Description In a design typical of the 15th century, this cross uses an interior panel to represent sacred figures. Because it has been cast as a single piece with the shaft, it is likely that this cross represents a relatively early example of this form. The incised central panel features an image of Mary and the infant Christ on one side and the figures of two archangels on the other. The picture field, consisting of a short-armed cross, is surrounded by an interlacing web terminating in small crosses. The incised linear decoration accentuates the woven character of the design, conveying the impression that individual bands pass over and under each other as they encircle the central panel. The cross's incorporation of an image of the Virgin Mary, whose veneration was formalized under Emperor Zär'a Ya'eqob (reigned 1434-68), suggests that the object combined the functions of a processional cross and an icon. Krestos Sämra, a female saint who founded a monastery on Lake Tana in the mid-15th century, often prayed holding a cross that featured a picture of the Virgin and Child. By the 15th century, the devotional function of icons had radically influenced the traditional design of the processional cross.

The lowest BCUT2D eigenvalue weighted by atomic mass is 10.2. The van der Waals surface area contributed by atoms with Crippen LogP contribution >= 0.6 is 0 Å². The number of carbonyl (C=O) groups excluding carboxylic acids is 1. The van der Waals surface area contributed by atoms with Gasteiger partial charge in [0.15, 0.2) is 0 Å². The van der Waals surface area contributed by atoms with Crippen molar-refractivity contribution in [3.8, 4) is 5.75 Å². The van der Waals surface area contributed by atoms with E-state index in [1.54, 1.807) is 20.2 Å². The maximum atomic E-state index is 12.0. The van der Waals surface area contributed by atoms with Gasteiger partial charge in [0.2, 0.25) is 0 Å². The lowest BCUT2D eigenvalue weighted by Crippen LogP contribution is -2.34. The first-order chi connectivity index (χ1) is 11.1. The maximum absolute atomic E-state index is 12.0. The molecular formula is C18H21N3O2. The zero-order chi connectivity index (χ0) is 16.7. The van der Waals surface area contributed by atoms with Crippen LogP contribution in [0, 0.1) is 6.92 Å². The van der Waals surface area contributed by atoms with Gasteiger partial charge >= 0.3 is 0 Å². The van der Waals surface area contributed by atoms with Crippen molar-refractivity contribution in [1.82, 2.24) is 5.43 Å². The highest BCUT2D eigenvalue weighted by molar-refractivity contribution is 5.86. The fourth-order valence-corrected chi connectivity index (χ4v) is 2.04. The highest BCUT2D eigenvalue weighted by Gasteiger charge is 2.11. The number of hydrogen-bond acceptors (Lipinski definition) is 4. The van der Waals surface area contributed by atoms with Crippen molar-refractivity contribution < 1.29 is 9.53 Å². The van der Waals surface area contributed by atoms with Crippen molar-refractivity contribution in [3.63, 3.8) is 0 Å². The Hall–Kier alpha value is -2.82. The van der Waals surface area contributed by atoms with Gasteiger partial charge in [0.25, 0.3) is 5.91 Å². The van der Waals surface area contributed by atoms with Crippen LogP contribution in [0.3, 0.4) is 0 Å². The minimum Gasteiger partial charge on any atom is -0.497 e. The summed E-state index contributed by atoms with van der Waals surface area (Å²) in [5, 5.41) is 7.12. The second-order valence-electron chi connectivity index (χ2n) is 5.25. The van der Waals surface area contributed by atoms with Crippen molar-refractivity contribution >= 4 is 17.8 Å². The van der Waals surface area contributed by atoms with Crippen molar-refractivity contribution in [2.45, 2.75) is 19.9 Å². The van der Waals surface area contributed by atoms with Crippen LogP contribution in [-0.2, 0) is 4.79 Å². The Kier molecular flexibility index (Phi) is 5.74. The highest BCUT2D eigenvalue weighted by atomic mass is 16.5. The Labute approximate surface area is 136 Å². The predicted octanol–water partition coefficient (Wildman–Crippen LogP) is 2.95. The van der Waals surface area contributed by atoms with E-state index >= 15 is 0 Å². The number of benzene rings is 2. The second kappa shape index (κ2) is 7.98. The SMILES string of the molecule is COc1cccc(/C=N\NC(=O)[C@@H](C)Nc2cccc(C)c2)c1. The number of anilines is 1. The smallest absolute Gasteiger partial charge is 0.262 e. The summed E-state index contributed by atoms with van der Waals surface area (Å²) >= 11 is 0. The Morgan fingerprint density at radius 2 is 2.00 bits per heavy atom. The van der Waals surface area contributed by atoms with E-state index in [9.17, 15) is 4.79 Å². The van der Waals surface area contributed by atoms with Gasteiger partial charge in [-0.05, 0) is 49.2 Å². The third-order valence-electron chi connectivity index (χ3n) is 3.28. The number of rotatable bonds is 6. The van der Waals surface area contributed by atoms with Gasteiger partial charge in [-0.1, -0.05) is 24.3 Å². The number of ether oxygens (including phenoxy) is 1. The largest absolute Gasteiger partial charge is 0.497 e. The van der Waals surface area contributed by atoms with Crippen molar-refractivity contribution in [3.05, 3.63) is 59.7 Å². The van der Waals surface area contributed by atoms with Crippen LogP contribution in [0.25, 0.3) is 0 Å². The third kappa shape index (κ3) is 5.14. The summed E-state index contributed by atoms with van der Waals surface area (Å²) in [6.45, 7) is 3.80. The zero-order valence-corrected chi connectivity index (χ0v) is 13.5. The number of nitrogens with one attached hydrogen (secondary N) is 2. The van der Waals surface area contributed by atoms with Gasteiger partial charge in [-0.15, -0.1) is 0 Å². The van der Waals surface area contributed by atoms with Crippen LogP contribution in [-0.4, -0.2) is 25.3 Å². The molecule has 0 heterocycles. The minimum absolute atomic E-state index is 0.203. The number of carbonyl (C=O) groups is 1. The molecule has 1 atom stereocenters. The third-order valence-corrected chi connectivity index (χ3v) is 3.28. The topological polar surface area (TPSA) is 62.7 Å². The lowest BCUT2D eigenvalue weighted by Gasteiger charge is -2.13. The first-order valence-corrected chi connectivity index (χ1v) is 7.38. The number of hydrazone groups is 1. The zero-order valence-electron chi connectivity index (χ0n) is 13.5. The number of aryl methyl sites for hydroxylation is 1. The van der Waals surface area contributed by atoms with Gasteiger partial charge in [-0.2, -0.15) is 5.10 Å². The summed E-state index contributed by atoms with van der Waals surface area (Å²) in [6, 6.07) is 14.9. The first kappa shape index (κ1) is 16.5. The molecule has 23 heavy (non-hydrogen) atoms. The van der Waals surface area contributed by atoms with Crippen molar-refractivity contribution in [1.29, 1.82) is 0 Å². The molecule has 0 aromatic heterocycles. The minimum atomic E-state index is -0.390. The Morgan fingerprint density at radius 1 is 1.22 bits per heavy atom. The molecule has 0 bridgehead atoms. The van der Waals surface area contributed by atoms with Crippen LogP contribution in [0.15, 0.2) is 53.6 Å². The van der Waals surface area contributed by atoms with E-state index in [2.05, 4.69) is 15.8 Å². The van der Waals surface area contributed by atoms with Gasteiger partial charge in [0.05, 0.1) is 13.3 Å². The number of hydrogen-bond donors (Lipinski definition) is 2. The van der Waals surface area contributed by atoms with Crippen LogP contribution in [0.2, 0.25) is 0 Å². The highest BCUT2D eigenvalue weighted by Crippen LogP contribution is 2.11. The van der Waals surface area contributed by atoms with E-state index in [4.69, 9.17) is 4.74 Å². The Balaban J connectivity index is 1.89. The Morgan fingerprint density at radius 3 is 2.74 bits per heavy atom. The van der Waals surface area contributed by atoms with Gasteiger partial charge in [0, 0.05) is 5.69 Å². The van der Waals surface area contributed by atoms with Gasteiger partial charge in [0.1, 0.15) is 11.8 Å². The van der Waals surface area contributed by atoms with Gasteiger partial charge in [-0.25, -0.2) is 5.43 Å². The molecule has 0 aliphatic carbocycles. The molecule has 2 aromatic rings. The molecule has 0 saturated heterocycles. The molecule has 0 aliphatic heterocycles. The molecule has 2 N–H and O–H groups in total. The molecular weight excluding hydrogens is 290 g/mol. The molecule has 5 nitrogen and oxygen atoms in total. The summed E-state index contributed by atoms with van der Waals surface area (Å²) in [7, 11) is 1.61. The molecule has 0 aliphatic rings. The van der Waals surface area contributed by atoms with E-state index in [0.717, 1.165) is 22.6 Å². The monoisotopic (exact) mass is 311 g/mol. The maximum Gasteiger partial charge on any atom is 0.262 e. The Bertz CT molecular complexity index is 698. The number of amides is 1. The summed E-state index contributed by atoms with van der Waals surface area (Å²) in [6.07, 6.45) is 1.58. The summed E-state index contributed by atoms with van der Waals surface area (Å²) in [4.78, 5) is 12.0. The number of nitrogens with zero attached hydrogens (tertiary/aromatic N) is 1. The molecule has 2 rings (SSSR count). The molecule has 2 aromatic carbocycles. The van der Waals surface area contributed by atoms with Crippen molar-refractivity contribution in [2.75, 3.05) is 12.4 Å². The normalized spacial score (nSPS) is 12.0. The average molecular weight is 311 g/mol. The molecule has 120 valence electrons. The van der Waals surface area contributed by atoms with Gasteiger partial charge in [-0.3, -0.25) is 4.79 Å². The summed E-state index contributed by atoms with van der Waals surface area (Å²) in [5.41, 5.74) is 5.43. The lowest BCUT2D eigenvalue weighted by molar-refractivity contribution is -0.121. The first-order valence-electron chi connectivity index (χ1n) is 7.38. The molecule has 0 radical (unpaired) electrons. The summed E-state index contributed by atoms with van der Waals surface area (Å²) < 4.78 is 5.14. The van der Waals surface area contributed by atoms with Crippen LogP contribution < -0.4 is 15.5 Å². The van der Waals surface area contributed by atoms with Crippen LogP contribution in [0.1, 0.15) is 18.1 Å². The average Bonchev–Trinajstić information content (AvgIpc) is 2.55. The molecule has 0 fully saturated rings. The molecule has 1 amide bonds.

|7/01/2019||Examination||examined for technical study|
- Ethiopian Art at The Walters. The Walters Art Gallery, Baltimore. 1996.
- Realms of Faith: Medieval and Byzantine Art from the Walters Art Museum. Frist Center for the Visual Arts, Nashville. 2001-2002.
- Realms of Faith: Medieval and Byzantine Art from the Walters Art Museum. Frist Center for the Visual Arts, Nashville. 2002-2005.
- Angels of Light: Ethiopian Art from the Walters Art Museum. Birmingham Museum of Art, Birmingham; Smith College Museum of Art, Northampton; Museum of Biblical Art, New York. 2006-2007.
Provenance Knopfelmacher Collection, New York; William Wright Gallery, New York; Walters Art Museum, 1996, by purchase.
Credit Museum purchase with funds provided by the W. Alton Jones Foundation Acquisition Fund, 1996
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